Tesla has released its production and delivery figures for the fourth quarter of 2018, capping off what could only be described as a historic year for the electric car maker. In Q4 2018, Tesla produced a total of 86,555 vehicles, which is 8% more than its prior all-time-high in the third quarter. Deliveries also grew to 90,700 vehicles, a number that’s also 8% more than Q3 2018’s all-time-high.
Tesla’s Q4 production numbers are comprised of 61,394 Model 3 vehicles, in line with the company’s guidance and 15% more than its already notable figures in the third quarter. Tesla also produced a total of 25,161 Model S and X, which is consistent with its long-term run rate of around 100,000 units per year. The more than 90,000 deliveries that Tesla was able to accomplish in Q4 translates to about 1,000 vehicles per day — a notable feat for such a young carmaker. This number is comprised of 63,150 Model 3 (signifying a 13% growth over Q3), 13,500 Model S, and 14,050 Model X vehicles.
Over the course of 2018, Tesla delivered a total of 245,240 vehicles, comprised of 145,846 Model 3, as well as 99,394 Model S and Model X. The company notes in its report that its deliveries in 2018 are almost equal to its total deliveries in all prior years combined. This is despite the electric car maker only producing mid and high-priced variants for the Model 3, and deliveries only being exclusive to North America. Seemingly as a way to highlight the demand for the vehicle, the company pointed out that more than 75% of Model 3 orders in Q4 came from new customers, not reservation holders.
By the end of the quarter, Tesla had 1,010 Model 3 and 1,897 Model S and X that was in transit to customers, which are expected to be delivered in early 2019. The company also notes that its inventory levels remain the smallest in the auto industry, and that its figures for vehicles in transit saw a reduction in Q4 due to improvements in its logistics systems in the North American region.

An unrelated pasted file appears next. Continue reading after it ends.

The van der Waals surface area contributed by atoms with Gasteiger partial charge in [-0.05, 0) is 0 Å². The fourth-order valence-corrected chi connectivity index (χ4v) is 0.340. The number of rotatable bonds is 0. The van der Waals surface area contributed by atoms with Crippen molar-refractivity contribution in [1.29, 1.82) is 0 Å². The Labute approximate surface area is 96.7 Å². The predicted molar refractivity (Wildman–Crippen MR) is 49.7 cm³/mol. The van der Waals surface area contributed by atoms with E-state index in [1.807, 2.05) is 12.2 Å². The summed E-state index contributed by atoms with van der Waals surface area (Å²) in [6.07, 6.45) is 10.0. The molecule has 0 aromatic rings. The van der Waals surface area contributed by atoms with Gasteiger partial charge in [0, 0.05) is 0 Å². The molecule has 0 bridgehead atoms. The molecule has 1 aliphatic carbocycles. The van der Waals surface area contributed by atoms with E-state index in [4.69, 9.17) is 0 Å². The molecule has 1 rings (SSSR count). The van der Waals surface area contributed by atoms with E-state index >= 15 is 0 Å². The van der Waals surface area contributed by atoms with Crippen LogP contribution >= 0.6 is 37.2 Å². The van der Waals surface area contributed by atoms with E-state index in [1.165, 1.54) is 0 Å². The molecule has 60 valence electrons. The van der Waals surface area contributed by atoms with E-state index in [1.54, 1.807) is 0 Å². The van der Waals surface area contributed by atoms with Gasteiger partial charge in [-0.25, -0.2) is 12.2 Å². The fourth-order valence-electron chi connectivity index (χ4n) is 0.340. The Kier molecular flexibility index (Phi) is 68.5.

Apart from reporting record deliveries and production, Tesla also noted that it is rolling out a price adjustment of $2,000 for its vehicle lineup to absorb the reduction of the federal tax credit being granted to electric car buyers. With the adjustments in place, the reduction of the $7,500 federal tax credit to just $3,750 would likely not weigh down customers as much.
While Tesla reported yet another historic quarter that saw the company delivering an average of 1,000 vehicles per day, Wall Street has not taken kindly to the electric car maker’s Q4 2018 results. Tesla stock (NASDAQ:TSLA) has fallen more than 7% on Thursday’s trading, partly due to the company’s 63,150 Model 3 deliveries falling slightly short of FactSet estimates of 64,900. Craig Irwin, an analyst with Roth Capital Partners, noted that Tesla’s price adjustments on its vehicles are not helping TSLA stock either.
“The price cut is what’s driving the stock lower, as it openly acknowledges the sunset of subsidy dollars is a material headwind,” he said.
Nevertheless, Baird analyst Ben Kallo noted in a recent report that demand for the Model 3 would likely be strong, particularly as deliveries to other countries are expected to begin this 2019. With regions such as Europe and China expected to start receiving the electric sedan in the next few months, Tesla’s numbers would likely remain healthy in the year to come.
“Importantly, we believe the inventory build is natural as the company ramped production ahead of orders to meet the tax credit step down deadline. We continue to believe Model 3 demand remains strong, particularly as the company has not begun international shipments or introduced leasing options, and are buyers on any weakness,” Kallo wrote.
A link to Tesla’s Q4 2018 full report can be found here.
As of writing, Tesla stock is trading down 7.45% at $308.00 per share.
Disclosure: I have no ownership in shares of TSLA and have no plans to initiate any positions within 72 hours.